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Top 5 ways to revise your budget for the New Year

Only 23% of Americans update their budget annually.

The New Year is a time to set realistic goals, especially when it comes to your finances. According to a recent Fidelity survey, two-thirds (66%) of Americans will make a financial New Year’s resolution for 2024 — especially millennials (76%) and gen Z (75%).

Rebuilding your budget may be a worthwhile resolution. However, only 23% of people are updating their budget annually, based on research by Finder.

Here’s how to make your personal finances work smarter in 2024.

Find the best CD before rates drop

With fed rates slated to plummet, so, too, will current CD rates. Now might be the last chance to lock in a rate that works for your financial goals in 2024, so take advantage of them before they’re cut.

How much you should add to your CD depends on your income and financial goals. A CD can be a good way to save for unexpected expenses while accumulating interest with an APY locked in. Only 45% of Americans have an emergency fund, with baby boomers the least likely to save their money in one.

Aside from emergencies, a CD is also a safe and secure way to save for retirement. One in 10 people (11%) anticipate needing at least $2 million to retire comfortably, and only 24% are confident they’ll have enough saved up for retirement.

Budget for your kids’ allowance

Teaching your children good financial habits early on provides the building blocks for smarter money moves in later years.

Over two-thirds (68%) of US parents give their kids an allowance, allotting about $35 a week or $1,830 a year.

As kids get older, parents tend to be more generous with that sum, so it’s important to adjust your family’s budget accordingly. Parents of teens can also help them start building credit by choosing a debit card that works for them.

Learning early about credit is key to a successful financial future. A quarter of Americans said they could not manage their budget and finances without a credit card, and 38% rely on at least three credit cards.

Pay off your credit card debt

Revamping your budgeting strategy can help pay off your debt, as well. The average person carries almost $4,000 worth of credit card debt, with 28% reporting it’ll take them a year to pay it off.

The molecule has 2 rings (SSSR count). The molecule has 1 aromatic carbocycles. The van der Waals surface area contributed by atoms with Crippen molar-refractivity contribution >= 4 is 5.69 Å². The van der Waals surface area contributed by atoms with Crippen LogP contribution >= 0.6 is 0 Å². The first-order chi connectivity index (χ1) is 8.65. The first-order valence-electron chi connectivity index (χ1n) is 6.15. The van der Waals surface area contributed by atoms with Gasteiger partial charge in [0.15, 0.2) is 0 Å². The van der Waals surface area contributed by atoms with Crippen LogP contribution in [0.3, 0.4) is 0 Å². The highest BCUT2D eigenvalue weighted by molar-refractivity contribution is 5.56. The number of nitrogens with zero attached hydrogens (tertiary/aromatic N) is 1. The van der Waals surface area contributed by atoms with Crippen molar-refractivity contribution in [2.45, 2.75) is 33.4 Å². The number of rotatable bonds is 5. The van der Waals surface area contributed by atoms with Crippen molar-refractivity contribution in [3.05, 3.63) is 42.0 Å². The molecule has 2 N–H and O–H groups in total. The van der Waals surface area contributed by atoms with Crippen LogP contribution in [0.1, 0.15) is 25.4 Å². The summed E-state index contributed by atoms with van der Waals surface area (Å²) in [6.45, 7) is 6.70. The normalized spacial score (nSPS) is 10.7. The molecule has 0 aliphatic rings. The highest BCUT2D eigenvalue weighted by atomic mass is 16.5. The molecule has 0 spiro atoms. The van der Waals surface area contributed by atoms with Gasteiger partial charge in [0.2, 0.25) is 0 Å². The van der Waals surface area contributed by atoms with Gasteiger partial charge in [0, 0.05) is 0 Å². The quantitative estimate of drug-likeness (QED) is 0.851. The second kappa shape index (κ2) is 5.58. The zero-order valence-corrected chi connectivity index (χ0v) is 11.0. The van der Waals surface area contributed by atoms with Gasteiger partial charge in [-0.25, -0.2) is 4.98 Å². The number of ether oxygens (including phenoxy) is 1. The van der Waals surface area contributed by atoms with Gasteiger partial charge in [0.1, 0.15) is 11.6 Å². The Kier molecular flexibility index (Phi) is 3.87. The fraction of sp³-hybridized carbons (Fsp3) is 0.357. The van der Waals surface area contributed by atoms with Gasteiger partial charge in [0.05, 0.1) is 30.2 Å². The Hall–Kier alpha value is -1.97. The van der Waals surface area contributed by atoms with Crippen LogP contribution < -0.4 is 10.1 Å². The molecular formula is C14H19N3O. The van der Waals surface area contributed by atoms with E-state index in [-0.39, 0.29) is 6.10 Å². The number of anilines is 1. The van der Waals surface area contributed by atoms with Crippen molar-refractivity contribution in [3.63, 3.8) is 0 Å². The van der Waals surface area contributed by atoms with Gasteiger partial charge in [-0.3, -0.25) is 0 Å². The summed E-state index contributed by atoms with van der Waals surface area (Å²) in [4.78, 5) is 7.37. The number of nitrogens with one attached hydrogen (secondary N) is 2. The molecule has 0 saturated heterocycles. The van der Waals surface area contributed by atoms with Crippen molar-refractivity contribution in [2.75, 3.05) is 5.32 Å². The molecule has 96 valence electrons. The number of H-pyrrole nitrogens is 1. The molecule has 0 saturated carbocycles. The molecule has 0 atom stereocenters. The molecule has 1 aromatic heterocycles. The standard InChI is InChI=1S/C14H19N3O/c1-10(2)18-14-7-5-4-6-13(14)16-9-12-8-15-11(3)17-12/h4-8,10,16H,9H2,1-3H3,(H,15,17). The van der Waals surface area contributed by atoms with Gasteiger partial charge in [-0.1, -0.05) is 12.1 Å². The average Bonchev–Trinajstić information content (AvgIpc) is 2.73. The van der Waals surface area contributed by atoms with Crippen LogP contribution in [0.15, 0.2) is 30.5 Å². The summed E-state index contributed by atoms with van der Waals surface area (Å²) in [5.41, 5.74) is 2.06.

Setting a budget and sticking to it is easier said than done but can help alleviate stress in the long run. Nearly eight in 10 (79%) Americans report being stressed with their current financial situation, with their credit card among the top five sources of stress.

If you’re still struggling to pay off your credit, tools such as debt consolidation loans can help you get out of debt more quickly. In fact, consolidating debt is the top way people use personal loans (38%).

Consider investing in stocks

No matter where you are in your financial journey, there are more options than ever to begin investing.

The average American has about $2,566 in stocks. While 34% are investing more conservatively amid market volatility, the new year may be an opportunity to rethink the 50-30-20 rule.

Women, in particular, may be missing out on this aspect of their investment portfolio, with only $1,200 in stocks compared to men, who have $5,000.

Plenty of tools are available to help you decide what stocks to buy, whether from newcomers with potential for growth or familiar brands such as Apple and Netflix.

Invest in yourself by starting a side hustle or business

With self-employment becoming more common and entrepreneurship at its highest level since 1999, there’s never been a better time to consider becoming your own boss.

Unless you’re fully bootstrapped, though, you’ll probably need some financing. To that end, almost one in three (30%) self-employed Americans are considering a business loan, but 63% report feeling “slightly” or “somewhat” confident they’ll be approved for one.

The biggest barriers to financing a business? High APRs (47%) and revenue requirements (41%). One way to streamline the approval process is through no-doc business loans, which can fund your venture in as little as 24 hours. You’ll still need to fill out an application — but without having to dig up a ton of paperwork.

Bottom line

Revising your budget for the New Year can set you and your family up for financial success by bringing your short- and long-term goals to fruition.

Image source: Getty

Holly Jennings's headshot
To make sure you get accurate and helpful information, this guide has been edited by Holly Jennings as part of our fact-checking process.
Aleksandra Vayntraub's headshot
Senior PR manager

Aleksandra Vayntraub was Finder's senior PR manager. Her work has appeared in publications such as PRWeek and The Independent. Before joining Finder, Aleks worked on data-led earned media campaigns for finance and other clients as a Senior Account Manager at 72Point. Earlier in her career, she wrote and produced content for PRWeek and created stat-led stories and infographics for the New York Cosmos soccer club. She holds a BFA in Art and a BA in Film Production from Brooklyn College. See full bio

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